This study determined the importance of the external mycelium of arbuscular mycorrhizal for uptake and transport of N from 15N-labeled nitrate in benefiting plant nutrition under either well-irrigated or waterstressed conditions. They found evidence that AM fungi provided transport of N from nitrate source though the hyphal network and can be important for the N-nutrition of plants in relatively dry agricultural soils where nitrate is actually the predominant nitrogen form.


Yano-Melo, A.M., O.J. Saggin Jr., J.M. Lima-Filho, N.F. Melo and L.C. Maia. 1999. Effect of arbuscular mycorrhizal fungi on the acclimatization of micropropagated banana plantlets.Mycorrhiza 9:119-123.

This study evaluated the effects of the inoculation of three native AM fungal species isolated from irrigated banana plantations of the Brazilian semiarid region on growth, nutrition and physiology of banana plantlets developed in vitro. After three months of acclimatization, statistically significant differences in plant height, leaf area, fresh and dry matter of shoot, and fresh weight of roots between inoculated and non-inoculated plants were recorded. Leaf area and height of inoculated plants were approximately 57% and 32% higher, respectively, than non-inoculated plants. Dry matter of shoots increased 45-64% in mycorrhizal plants. Plants inoculated with Glomus clarum showed an increment of around 45% in the fresh weights of shoots and roots over non-inoculated plants. Inoculation with AM fungi increased growth of micropropagated banana plantlets during acclimatization period, and this may benefit rates of photosynthesis and also nutrient transport by mass flow.


Jin, H., P.E. Pfeffer, D.D. Douds, E. Piotrowski, P.J. Lammers and Y. Sachar-Hill. 2005. The uptake, metabolism, transport and transfer of nitrogen in an arbuscular mycorrhizal symbiosis. New Phytologist 168:687-696.

This study determined the nitrogen path in arbuscular mycorrhizal formed by Glomus intraradices with carrot roots grown in vitro. They found that three weeks after supplying 15NH4 to the system the fungal synthesized predominantly the amino acid arginine (Arg). Also, it was determined that NH4 is the most likely form of N transferred to host cells following its generation from Arg breakdown. This study confirms the importance of extrametrical mycelium formed by arbuscular mycorrhizal fungi.


Yu, X., J. Cheng and M.H. Wong. 2005. Earthworm-mycorrhiza interaction on Cd uptake and growth of ryegrass. Soil Biology and Biochemistry 37:195-201.

This study evaluated the importance of earthworms and arbuscular mycorrhizal fungi on the phytoremediation of soils contaminated with Cadmium (Cd). Earthworms and mycorrhizal fungi survived in all treatments with added Cd. Earthworm activity significantly increased mycorrhizal colonization rate and ryegrass shoot biomass. Mycorrhizal inoculation increased shoot and root Cd concentration significantly, and the highest dosage of Cd decreased biomass of ryegrass. Inoculation of both earthworms and mycorrhizal fungi increased ryegrass shoot Cd uptake at low Cd concentrations when compared with inoculation of earthworms or mycorrhiza alone. They concluded that earthworms, mycorrhizal fungi, and their interaction may have a potential role in elevating phytoextraction efficiency in low to medium level metal contaminated soil.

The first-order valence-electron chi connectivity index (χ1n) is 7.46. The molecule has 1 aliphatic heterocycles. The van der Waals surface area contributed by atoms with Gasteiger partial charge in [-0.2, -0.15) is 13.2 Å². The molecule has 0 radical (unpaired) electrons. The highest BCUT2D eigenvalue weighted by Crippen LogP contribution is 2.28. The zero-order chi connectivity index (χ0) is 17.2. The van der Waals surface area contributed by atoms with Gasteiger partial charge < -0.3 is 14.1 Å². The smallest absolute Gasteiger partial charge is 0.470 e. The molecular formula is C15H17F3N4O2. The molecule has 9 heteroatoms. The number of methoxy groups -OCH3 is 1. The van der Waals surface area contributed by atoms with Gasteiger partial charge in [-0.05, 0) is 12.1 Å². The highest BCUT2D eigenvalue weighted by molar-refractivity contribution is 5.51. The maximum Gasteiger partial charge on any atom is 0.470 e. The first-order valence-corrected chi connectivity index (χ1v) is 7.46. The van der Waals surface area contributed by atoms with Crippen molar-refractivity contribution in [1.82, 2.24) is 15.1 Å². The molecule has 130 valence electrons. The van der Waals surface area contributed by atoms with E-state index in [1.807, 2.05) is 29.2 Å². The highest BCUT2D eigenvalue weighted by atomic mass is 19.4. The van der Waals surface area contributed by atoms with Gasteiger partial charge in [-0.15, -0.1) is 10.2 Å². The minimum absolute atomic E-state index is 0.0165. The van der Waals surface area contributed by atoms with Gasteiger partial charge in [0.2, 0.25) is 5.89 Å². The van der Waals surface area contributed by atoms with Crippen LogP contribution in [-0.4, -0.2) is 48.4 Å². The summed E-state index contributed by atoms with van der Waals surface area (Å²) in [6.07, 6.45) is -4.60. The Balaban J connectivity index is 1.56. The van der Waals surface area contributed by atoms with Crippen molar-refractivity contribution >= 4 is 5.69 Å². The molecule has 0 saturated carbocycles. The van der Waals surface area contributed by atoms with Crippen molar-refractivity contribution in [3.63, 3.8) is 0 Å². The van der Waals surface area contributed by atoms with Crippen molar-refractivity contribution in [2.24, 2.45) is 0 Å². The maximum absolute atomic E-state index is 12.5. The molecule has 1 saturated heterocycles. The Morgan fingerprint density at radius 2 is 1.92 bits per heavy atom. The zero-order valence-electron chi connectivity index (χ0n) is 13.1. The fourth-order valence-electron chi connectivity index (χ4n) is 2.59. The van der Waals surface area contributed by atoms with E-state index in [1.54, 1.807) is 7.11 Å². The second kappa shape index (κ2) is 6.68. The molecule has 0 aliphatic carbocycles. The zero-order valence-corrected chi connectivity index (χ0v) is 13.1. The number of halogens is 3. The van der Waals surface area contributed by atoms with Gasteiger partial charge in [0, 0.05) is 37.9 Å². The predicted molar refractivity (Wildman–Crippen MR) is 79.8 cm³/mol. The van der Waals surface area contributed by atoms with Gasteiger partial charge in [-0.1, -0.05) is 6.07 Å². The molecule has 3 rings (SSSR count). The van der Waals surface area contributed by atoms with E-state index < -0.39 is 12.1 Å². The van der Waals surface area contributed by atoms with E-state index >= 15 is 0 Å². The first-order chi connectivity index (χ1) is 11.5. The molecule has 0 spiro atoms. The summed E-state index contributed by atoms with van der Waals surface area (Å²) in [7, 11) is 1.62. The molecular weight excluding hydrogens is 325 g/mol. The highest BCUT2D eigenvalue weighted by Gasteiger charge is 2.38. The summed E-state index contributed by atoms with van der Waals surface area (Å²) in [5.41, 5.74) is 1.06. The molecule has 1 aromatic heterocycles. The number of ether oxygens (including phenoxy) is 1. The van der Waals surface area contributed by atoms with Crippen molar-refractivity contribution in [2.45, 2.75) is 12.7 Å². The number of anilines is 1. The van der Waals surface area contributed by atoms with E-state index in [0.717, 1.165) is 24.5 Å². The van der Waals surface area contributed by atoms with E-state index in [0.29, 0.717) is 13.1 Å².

Effect of the reduction of phosphorus fertilizer for Citrus iyo orchards on the development of vesicular-arbuscular mycorrhizae and the quality of fruit.


1Fac. Educ., Ehime Univ., JAPAN, 2Onsen Seika Agr. Coop, JAPAN, 3Fac. Agri., Ehime Univ., JAPAN.


We reported that satsuma mandarin trees which were inoculated with vesicular-arbuscular mycorrhizal (VAM) fungi grew larger and had better fruit quality as compared with non VAM control trees under low concentrations of applied phosphorus (P) condition (Shrestha et al., 1996). The formation of VA mycorrhizae, however, is inhibited by a great amount of fertilizers, especially P. This experiment was conducted to evaluate the effects of the reduced P fertilization for Citrus iyo orchards on the development of vesicular-arbuscular mycorrhizae and the quality of fruit.

The number of VAM spores in the soil and the percentage of VAM infection in the roots increased with the reduction of P. Sugar content in the juice, the ratio of sugars to acids, and the a/b value of peel color in the plots of -P and -P+CH increased as compared with the control. The reduction of P also affected the content of carotenoids in the peel. These results suggest that we should revise large-scale consumption of chemical fertilizers and consider the effective application of fertilizers. In particular, the reduction of P fertilizer affected the growth of VAM fungi and increased the percentage of VAM infection in citrus roots. Insoluble P fertilizer such as bone dust would be useful for the propagation and maintenance of VAM fungi.